A Portrait of California 2014–2015
Measure of America’s A Portrait of California 2014–2015, funded by a consortium of funders including the Conrad N. Hilton Foundation, The California Endowment, and United Ways of California, uses the human development approach to tell us how people are doing. Three dimensions—a long and healthy life, access to knowledge, and a decent standard of living—are examined in detail and presented along a simple ten-point scale: the American Human Development (HD) Index.
The report found that although California’s HD index exceeds the national average, scores by county, metro area, and neighborhood cluster reveal large variations in fundamental health, education, and earnings outcomes within the state. The greatest geographical variations are often found within, rather than between, counties and metro areas.
Through this geographical variation, the report identified "Five Californias”:
- One Percent California consists of the two neighborhood clusters that score 9 or above out of 10 on the HD Index; these neighborhoods are home to just under one in every one hundred Californians.
- Elite Enclave California is made up of neighborhood clusters that score between 7 and 8.99 on the Index; 15 percent of Californians are part of this group.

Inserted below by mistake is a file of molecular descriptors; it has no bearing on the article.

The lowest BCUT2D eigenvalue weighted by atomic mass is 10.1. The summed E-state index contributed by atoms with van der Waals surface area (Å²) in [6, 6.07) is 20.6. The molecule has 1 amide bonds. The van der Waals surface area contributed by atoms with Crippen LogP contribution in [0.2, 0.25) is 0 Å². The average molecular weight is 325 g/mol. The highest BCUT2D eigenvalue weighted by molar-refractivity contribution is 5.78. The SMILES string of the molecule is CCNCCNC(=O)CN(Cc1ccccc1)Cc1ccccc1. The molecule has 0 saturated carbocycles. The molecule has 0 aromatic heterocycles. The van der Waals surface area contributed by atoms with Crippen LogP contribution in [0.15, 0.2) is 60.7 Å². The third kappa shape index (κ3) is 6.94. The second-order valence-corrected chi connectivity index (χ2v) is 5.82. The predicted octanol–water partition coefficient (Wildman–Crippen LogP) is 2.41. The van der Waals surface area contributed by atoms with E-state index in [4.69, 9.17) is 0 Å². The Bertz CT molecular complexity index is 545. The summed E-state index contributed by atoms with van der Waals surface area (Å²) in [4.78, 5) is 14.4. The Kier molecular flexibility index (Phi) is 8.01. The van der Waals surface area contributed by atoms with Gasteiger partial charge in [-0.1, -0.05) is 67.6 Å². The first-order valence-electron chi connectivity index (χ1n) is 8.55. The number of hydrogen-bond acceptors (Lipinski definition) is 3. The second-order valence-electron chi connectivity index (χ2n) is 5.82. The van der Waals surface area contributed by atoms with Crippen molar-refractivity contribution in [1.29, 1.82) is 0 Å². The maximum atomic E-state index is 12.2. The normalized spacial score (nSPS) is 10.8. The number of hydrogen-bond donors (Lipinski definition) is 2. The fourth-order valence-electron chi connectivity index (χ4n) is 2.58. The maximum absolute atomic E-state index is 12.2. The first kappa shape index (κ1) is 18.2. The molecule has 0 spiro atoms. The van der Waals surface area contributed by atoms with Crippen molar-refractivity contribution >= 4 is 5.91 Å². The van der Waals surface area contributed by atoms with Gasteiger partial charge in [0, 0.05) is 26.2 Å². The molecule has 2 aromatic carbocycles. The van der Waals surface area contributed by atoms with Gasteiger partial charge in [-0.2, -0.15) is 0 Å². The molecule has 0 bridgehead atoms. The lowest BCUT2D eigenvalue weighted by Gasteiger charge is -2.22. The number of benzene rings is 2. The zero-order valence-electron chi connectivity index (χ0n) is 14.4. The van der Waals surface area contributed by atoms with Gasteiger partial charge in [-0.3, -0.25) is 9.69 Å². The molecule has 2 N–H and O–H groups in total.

- Main Street California comprises neighborhood clusters that score between 5 and 6.99 and is home to 39 percent of Californians.
- Struggling California is home to the largest share of the state’s population, 42 percent, with these neighborhood clusters scoring between 3 and 4.99 on the Index.
- Disenfranchised California comprises neighborhood clusters that score below 3 on the HD Index; this California is home to roughly 3 percent of the state’s population.
The HD Index numbers from the Five Californias make plain the need to address the future of the state in two ways: by preventing problems from taking root in childhood and by helping parents. Data and analysis can be found here.
Measure of America’s Publications on California: